The light reflecting film 112 is connected to the source electrode (not shown) of the transistor 104 by a tungsten (W) stud. 110 buried in the through hole formed through the silicon oxide film 102 and the silicon nitride film 108, and also acts as the display electrode for driving liquid crystals. One light reflecting film 112 constitutes the subpixel of one display pixel.

No Al layers are formed between light reflecting films 112 adjacent to each other (distance: about 1.7 μm), and as FIG. 1 shows, the pillar-shape spacers 118 of a silicon oxide film of a height of about 5 μm are formed between specified light reflecting films 112.

In the sectional diagram of FIG. 1, about 1 μm of the pillar-shape spacer 118 overrides the light reflecting film 112 at both edges. A glass protection substrate 116, which is the counter substrate, is formed on the other end of the spacer 118. A counter electrode 114 is formed over the entire surface of the light reflecting film side of the glass protection substrate 116. Light crystals are enclosed in the cell gap of a thickness of about 5 μm produced by the spacer 118, forming a liquid crystal layer 120.

The transistor 104 is an FET (field-effect transistor) comprising a source electrode, a drain electrode connected to a data line, and a gate electrode connected to a scanning line (not shown), and act as a switching element which supplies voltage, impressed on the data line when the gate is in ON-state, to the light reflecting film 112, which is the display electrode.

Changing the light transmittivity is accomplished by changing the orientation of liquid crystal molecules 122 using voltage impressed between the light reflecting film 112, which is the display electrode, and the counter electrode 114. When the transistor 104 is ON, light incident from the glass protection substrate 116 side is either transmitted to the light reflecting film 112, reflected, and allowed to outgo through the glass protection substrate 116, or not transmitted.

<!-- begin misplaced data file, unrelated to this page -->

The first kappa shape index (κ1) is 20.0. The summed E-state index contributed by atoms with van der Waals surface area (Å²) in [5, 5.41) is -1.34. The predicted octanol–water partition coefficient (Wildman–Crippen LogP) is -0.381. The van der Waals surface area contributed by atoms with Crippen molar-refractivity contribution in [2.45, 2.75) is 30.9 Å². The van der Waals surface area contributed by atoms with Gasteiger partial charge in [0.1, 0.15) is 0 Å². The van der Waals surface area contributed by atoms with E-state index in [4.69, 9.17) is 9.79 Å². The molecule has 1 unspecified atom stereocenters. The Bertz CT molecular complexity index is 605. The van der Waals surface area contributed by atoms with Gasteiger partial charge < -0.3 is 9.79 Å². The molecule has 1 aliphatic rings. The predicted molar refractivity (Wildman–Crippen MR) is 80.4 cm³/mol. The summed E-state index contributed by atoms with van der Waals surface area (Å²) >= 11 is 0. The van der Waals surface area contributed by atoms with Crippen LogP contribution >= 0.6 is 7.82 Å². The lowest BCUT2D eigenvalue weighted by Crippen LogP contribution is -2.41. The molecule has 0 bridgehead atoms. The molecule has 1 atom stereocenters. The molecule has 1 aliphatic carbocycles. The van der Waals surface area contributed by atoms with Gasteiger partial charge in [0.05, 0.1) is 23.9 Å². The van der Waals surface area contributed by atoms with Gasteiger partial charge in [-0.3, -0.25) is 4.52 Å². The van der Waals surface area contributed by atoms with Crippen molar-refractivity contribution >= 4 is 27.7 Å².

FIGS. 2-4 are partial top Views showing reflection type liquid crystal light valves. FIG. 2 shows a reflection type liquid crystal light valve for red; FIG. 3 shows a reflection type liquid crystal light valve for green; and FIG. 4 shows a reflection type liquid crystal light valve for blue.

In these figures, the same part of the pixel array region of reflection type liquid crystal light valves is illustrated. A pixel array region 4 is formed on the array side substrate 2 of the reflection type liquid crystal light valve. The pixel array region 4 has pixels as shown in FIG. 1 arranged vertically and horizontally as, for example, in a 2,0002,000 matrix.

Between adjacent pixels 6, there is a black matrix material 8 forming a light shield region. As shown in FIG. 2, part of each of the pillar-shaped spacers 10 of the reflection type liquid crystal light valve overlies four adjacent pixels 6 and the black matrix material 8 at the intersection of those four pixels.

Therefore the light reflecting area of the light reflecting film in the four pixels 6 on which a part of the pillar-shaped spacers 10 overlies is decreased, and the size of the pixel aperture is reduced.

Also, there may be unevenness on the orientation film of the four pixels 6. Furthermore, disclination lines may occur due to the disturbance of orientation of this region.